This red cabbage is Granat, sown last May and planted 21st June after clearing broad beans. I cut this one in late November and kept it simply in a crate in the brick lean-to (annexe) to my house, where it’s cool and damp. 14 weeks later I peeled off five outer leaves going mouldy, to reveal this lovely head of 4.3kg/9lb.
Steph used it to make great dishes for the latest day courses.
Myths and misunderstandings
For asparagus, lay a 4-6in/10-15cm mulch of compost and plant crowns in that.
Be sure to buy an F1/all male variety, they cost more and are worth it.
“Kent asparagus” is worth checking for crowns.
Plant soon, by mid April.
I would avoid polythene, hoeing/raking small weeds can do it.
Potato planting, when and how
I received this question:
“As I live in Devon where the climate ( normally!) is a bit warmer than further North; I wondered when I can plant potatoes using the no dig method with straw?”
The question wrongly implies that no dig and straw are synonymous. They are not, and in Devon’s damp climate, this man will be encouraging slugs!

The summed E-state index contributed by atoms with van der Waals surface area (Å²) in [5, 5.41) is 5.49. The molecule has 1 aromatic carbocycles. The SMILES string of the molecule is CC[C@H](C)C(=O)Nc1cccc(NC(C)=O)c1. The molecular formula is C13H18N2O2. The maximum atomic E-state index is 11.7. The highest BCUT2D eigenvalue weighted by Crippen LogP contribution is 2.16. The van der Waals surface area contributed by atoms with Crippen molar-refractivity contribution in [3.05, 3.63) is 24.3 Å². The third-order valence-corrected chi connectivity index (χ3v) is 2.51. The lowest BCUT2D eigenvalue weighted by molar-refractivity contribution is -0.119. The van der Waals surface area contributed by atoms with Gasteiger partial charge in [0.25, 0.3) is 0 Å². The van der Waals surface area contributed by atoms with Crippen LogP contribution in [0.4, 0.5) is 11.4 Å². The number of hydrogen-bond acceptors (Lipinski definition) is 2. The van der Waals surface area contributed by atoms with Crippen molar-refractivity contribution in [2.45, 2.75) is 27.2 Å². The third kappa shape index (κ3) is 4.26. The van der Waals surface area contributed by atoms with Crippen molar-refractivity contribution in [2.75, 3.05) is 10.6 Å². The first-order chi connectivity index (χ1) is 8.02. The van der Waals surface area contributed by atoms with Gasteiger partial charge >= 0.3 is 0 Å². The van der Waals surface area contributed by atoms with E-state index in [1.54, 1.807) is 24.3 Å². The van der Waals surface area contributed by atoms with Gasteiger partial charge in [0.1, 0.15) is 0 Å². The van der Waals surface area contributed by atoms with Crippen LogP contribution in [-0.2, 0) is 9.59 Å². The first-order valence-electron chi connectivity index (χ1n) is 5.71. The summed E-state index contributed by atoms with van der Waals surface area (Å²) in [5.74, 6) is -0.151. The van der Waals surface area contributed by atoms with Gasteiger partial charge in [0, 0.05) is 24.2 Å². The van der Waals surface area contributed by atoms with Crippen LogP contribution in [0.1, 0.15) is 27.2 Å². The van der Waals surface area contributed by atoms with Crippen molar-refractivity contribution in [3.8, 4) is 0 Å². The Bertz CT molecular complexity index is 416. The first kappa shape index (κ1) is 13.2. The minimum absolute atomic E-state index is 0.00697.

When to plant potatoes depends on last-frost date, not warmth: you may be in a warm valley which also traps cold air at night, as in much of the Somerset Levels, around Exeter and Benson near the river Thames in Oxfordshire, to name a few places. If unsure, ask locals for their opinion on last frost date. Here it is mid May, on average: I plant first early potatoes in late March, or early April this year, and second earlies mid April. There is no rush, leave your seed potatoes in light so their shoots/chits are stocky.
In three weeks we went from 70C at 30cm/1ft in to 55C, plus the heap had sunk by a third, so I decided to add some fresh stable manure.
We took out a barrow of the three week old manure first, then added the fresh, then the older back on top. This is an attempt to filter and reduce the ammonia gases which can singe leaves. They happen mostly if the straw is well wetted with urine, less otherwise. Brassica leaves are especially susceptible and we lost some salad picking in the greenhouse, even though I ventilated.
Hanford School, near Blandford Forum, is advertising for a 3/4 time post of gardener to work mainly in the walled garden growing fruit, flowers and veg. for the school kitchen in, potentially, 2 acres.
There’s an opportunity to run a gardening enterprise alongside as there’s plenty of space, 3 large greenhouses with heating, well water and a heap of stable manure.
They want a forward thinking gardener who is passionate about sustainability as well as interested in education. Email firstname.lastname@example.org with your details: they say “The gardens have not been organically managed but it’s time for change!”